The final nail in the coffin is a subplot dealing with a secret society. I hate secret societies. No, let me go further and say I loathe them as plot devices and avoid them if possible. It’s one reason I seldom read romantic suspense novels as they are often chock full of uber black ops groups. I did keep reading far past the point when the Illuminati are first mentioned but it gnawed at me each time they came up and finally I tossed in the towel.

At some future date, I might very well go back and attempt to finish this book. The writing is well done and the plot seems to be solid even if not to my taste. Some things would always bother me but perhaps the grimness might not be such a factor to me as it is now. Some personal issues in my life right now are leading me to put aside darker books for the time being – something that is certainly not the fault of this book. Readers interested in an intelligent and flawed anti-hero in a book set on the brutal frontier during the American Revolution need look no further.

~Jayne

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REVIEW:  The Travel Auction by Mark Green

REVIEW: The Travel Auction by Mark Green

“It should have been their trip of a lifetime. But with just days to go, Jonathan Cork finds himself dumped by his girlfriend, Kate Thornly. Even worse, a life-threatening allergy means he can’t travel alone. Unable to change the name on the spare ticket and fast running out of time, Jonathan resorts to desperate measures. He advertises on eBay for a travel companion with the same name as his ex. The problem is, it’s a complete lottery who he’ll end up with.

Kate Thornly (the second) is aware of the unusual eBay auction, but she can’t be persuaded to bid. Enter Maria, her best friend, who secretly applies on her behalf! With her nursing credentials and erotic photo, Kate seems the perfect travel companion. But there’s just one small detail Maria’s conveniently left off Kate’s bid…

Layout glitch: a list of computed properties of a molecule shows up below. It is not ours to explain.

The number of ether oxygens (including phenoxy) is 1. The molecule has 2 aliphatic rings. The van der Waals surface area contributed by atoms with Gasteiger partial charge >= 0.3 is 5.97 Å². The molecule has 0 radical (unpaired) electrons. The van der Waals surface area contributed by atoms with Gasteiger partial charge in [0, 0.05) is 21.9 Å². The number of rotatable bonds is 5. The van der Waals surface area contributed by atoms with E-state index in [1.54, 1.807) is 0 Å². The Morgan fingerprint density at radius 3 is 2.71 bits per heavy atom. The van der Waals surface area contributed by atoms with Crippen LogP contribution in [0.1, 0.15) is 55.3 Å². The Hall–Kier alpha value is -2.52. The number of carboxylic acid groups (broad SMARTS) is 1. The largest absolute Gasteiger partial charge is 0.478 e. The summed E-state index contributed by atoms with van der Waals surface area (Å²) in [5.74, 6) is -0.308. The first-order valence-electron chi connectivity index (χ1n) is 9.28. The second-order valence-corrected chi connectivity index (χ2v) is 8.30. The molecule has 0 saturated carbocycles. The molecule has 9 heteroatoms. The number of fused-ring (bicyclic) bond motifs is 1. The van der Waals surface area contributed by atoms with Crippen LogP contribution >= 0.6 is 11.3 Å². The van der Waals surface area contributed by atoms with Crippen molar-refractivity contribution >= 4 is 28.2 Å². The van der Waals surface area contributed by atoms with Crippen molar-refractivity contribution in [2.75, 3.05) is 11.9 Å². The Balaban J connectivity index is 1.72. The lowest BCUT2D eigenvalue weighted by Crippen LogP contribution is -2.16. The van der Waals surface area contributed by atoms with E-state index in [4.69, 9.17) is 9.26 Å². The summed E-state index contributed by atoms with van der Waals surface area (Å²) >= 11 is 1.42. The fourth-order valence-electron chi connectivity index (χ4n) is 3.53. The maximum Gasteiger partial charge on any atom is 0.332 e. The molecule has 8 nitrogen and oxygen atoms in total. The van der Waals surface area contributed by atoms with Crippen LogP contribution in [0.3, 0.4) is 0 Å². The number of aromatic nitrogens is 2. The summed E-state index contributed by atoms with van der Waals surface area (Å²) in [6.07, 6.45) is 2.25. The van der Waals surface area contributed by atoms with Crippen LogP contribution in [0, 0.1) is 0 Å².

What follows is a funny, page-turning, roller-coaster ride around South America.”

Dear Mr. Green,

What an interesting premise for a book. The uniqueness of the plot and writing style shown in the opening excerpt are what hooked me and got me on board to read it. I will admit to some disbelief that there are that many Kate Thornlys in GB but for the sake of moving the plot along, okay. I really fell in love with KT2/Angel and not for any “she’s such an inspiration!” guff either. Angel is funny, opinionated, independent, calls ‘em as she sees ‘em, doesn’t let Jonny/JC get away with shit and is uninhibited in a way I can only marvel at.

travel-auctionBut what happens to the ebay auction? It begins with that, which kicks off the funny first chapter, and then the selection process seems to shift to interviews. Later Jonny/JC and KT2/Angel’s notoriety depends on the fact that this was supposedly all over ebay but it’s not like Angel’s friend Maria bid in Angel’s place and “won.” And can Angel taste nuts? She can’t detect them and if the food is fried in nut oil, how would she know so – why the sham/charade of her testing Jonny/JC’s food? I would also think that he’d have cards printed out ahead of time in Spanish and Portuguese warning of his allergies that he could show to wait staff along the way. I also wondered just how many epi/adrenaline pens did he bring?